The top ten shares held by this group are dominated by blue chip companies, including Lloyds, Shell and BP.
Mr Khalaf says this could be because the FTSE’s big names are popular with older investors as they are regular dividend payers, even if the pandemic saw payments cut back, or missed.
And Ms Coles says other investors have shown an appetite for investing in firms ‘laid low by the pandemic’ in the hope that their share price will rebound.
She adds: ‘Isa millionaires aren’t as interested in this, because they’re less prepared to risk holding shares that don’t make it through the crisis.’
Adrian Lowcock, head of personal investing at Willis Owen, says the top ten shares don’t necessarily represent the companies that have performed the best in recent years. He adds: ‘It’s when they bought the shares that matters most.
‘Many of these stocks are cyclical investments that don’t have an existential threat posed to them by the pandemic.
‘Overall, the list of shares looks to be driven by valuations with a bias towards the less risky areas of the market.’
AJ Bell’s Isa millionaires have an average of 28 investments each, showing the importance of not putting all your eggs in one basket.
Indeed, Mr Khalaf notes that some held the LF Woodford Equity Income when trading was suspended and are still waiting for the final payout.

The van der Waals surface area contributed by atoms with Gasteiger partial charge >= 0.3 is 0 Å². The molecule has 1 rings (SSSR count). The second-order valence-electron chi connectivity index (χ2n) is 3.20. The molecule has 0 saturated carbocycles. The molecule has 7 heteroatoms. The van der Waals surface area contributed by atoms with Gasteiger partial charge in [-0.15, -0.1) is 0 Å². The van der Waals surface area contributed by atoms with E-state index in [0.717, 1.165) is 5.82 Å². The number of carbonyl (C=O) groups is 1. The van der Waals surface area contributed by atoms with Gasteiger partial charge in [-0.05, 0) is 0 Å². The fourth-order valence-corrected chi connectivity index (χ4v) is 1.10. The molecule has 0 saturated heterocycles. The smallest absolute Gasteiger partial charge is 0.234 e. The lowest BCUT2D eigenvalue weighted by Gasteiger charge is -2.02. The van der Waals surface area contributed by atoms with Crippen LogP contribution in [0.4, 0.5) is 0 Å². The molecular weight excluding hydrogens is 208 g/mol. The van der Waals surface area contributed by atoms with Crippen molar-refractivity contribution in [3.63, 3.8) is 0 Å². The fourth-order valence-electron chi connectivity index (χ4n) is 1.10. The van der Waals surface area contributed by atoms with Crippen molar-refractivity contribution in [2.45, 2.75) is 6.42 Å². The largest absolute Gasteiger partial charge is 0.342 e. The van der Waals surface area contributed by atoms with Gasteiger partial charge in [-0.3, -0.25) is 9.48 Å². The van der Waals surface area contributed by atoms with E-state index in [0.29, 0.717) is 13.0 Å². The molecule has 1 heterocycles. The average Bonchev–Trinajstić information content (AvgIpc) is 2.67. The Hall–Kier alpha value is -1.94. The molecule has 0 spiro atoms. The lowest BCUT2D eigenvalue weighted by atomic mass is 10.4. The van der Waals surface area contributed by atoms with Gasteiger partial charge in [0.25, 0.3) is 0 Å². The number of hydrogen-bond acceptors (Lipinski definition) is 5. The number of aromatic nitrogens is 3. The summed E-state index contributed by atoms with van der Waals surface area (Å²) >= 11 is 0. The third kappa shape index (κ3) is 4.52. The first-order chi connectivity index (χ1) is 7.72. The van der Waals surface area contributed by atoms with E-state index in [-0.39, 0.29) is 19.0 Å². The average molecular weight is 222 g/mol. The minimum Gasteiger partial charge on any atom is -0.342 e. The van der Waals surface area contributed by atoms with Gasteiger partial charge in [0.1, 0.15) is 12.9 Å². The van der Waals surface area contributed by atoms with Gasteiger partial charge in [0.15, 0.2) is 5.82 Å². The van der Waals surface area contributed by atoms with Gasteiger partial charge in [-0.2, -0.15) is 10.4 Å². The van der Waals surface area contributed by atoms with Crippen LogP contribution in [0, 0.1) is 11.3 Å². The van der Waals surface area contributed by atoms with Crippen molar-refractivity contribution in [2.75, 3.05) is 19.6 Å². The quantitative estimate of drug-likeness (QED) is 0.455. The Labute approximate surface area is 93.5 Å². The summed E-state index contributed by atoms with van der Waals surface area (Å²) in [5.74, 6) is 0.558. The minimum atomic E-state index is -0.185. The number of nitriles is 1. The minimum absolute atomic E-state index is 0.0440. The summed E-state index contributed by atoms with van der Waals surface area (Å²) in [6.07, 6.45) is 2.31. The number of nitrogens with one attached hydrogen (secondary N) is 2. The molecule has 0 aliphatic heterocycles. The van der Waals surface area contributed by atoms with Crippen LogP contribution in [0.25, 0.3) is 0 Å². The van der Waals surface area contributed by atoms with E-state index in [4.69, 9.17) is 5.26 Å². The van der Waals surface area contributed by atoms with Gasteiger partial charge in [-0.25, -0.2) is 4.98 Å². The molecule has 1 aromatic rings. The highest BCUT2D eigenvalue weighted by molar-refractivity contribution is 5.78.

He says it shows one fund that performs poorly ‘needn’t derail a well-diversified portfolio’.
Joining the £1m club is an impossible dream for many, but investing in Isas might make it easier than you think
When it comes to funds and other collective investments, Isa millionaires have a broad international mix, which Ms Coles says ‘spreads risk across world-class companies’.
She adds that the appearance of technology and health funds shows that investors have confidence in these sectors to ‘out-perform’ the market.
A total of 28 investment companies would have made investors millionaires if they had invested the full annual Isa allowance in the same firm each year, according to new data from the Association of Investment Companies.
Investing the full Isa allowance annually from 1999 to 2020 – a total of £246,560 – and reinvesting the dividends into Scottish Mortgage would have generated a tax-free pot of £2,541,100 by January 31, 2021 – more than ten times the original investment.